The case for Mayor Pete

By Agastya Bhatia, Columnist

As the number of Democrats entering the 2020 presidential race continues to grow, one candidate is receiving an unexpected barrage of attention. With a strong legislative history, a wildly different identity than most of his Democratic counterparts in the race, and an unusual name no one can seem to pronounce, it seems that Pete Buttigieg bears a striking resemblance to a young Barack Obama.

When President Obama ran for office in 2008, he was in many ways the antithesis of George W. Bush. After a presidential tenure with one of the worst approval ratings in American history yet, President Bush left office with two extremely expensive wars very much unfinished, a domestic and international image that fluctuated between being ridiculed and all-out hated, and a dangerously high inflation rate. When a young, obscure senator from Illinois stepped onto the stage to challenge Hillary Clinton, an established political figure, for the Democratic nomination, few people could have predicted his meteoric rise to popularity. His working class background, progressive voting record and undeniable charm and eloquence appealed to hundreds of thousands of Americans of all political affiliations who were tired of an administration that wasn’t working for them.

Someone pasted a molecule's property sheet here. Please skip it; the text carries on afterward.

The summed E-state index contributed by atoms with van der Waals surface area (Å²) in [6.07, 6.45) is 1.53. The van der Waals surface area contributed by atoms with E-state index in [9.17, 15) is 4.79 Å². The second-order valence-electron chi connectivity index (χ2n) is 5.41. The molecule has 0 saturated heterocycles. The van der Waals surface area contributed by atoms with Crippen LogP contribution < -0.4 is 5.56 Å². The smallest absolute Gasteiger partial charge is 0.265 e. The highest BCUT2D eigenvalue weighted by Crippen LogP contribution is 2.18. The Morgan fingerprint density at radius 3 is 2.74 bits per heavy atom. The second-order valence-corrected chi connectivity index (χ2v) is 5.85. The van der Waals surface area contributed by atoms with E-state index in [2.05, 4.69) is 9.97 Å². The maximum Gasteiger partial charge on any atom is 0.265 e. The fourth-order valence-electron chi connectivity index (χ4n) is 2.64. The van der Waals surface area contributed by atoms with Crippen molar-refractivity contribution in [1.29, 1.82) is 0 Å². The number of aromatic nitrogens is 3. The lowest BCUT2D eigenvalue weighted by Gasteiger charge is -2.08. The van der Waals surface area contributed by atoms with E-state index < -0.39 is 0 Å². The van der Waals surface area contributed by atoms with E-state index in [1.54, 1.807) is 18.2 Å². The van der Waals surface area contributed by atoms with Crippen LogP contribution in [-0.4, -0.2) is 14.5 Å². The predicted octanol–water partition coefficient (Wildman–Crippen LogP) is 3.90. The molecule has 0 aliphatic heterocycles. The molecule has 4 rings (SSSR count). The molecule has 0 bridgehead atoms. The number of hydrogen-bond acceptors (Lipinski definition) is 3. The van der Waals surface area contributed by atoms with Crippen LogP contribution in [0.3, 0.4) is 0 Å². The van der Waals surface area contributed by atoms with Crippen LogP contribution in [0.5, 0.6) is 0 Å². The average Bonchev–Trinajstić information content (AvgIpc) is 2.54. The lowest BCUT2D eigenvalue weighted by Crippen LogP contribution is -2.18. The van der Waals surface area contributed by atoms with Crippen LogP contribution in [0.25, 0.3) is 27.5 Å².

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As the openly gay millennial mayor of South Bend, Indiana, kicks off his presidential campaign, it’s hard not to see parallels between the so-called Mayor Pete and the 44th President. An Harvard-educated military veteran and Rhodes Scholar, Buttigieg’s platform focuses on universal healthcare, gun reform and environmental policy –– issues a majority of Americans actually agree on. Even his Fox News interview was friendly, almost supportive in nature — surprising given the network’s increasingly divisive approach to reporting. His dramatic economic turnaround of the once-failing city of South Bend hints at the potential for a legislatively successful president –– one who can bring a community out of a rut. Pete Buttigieg is everything Donald Trump isn’t: politically experienced, in touch with the working class, intelligent and ambitious to sustainably benefit a majority of Americans, not just a select few.

Whether Pete Buttigieg is merely experiencing a Beto O’Rourke-like media-fuelled moment in the spotlight, or legitimately has the ability to make a serious bid for the presidency to challenge the likes of Sanders and Warren is yet to be seen. But campaigns like Buttigieg’s are more important than ever. As divisive identity politics continue to sow discord among americans, a bid for the presidency based on policy and merit might just be the need of the hour. While many voters are not as disillusioned with President Trump as they were after President Bush’s second term, there remains a strong argument that Mayor Pete could very well be the foil to the current commander-in-chief that many Americans, and people across the world, hope for.

Agastya is a sophomore in Engineering.

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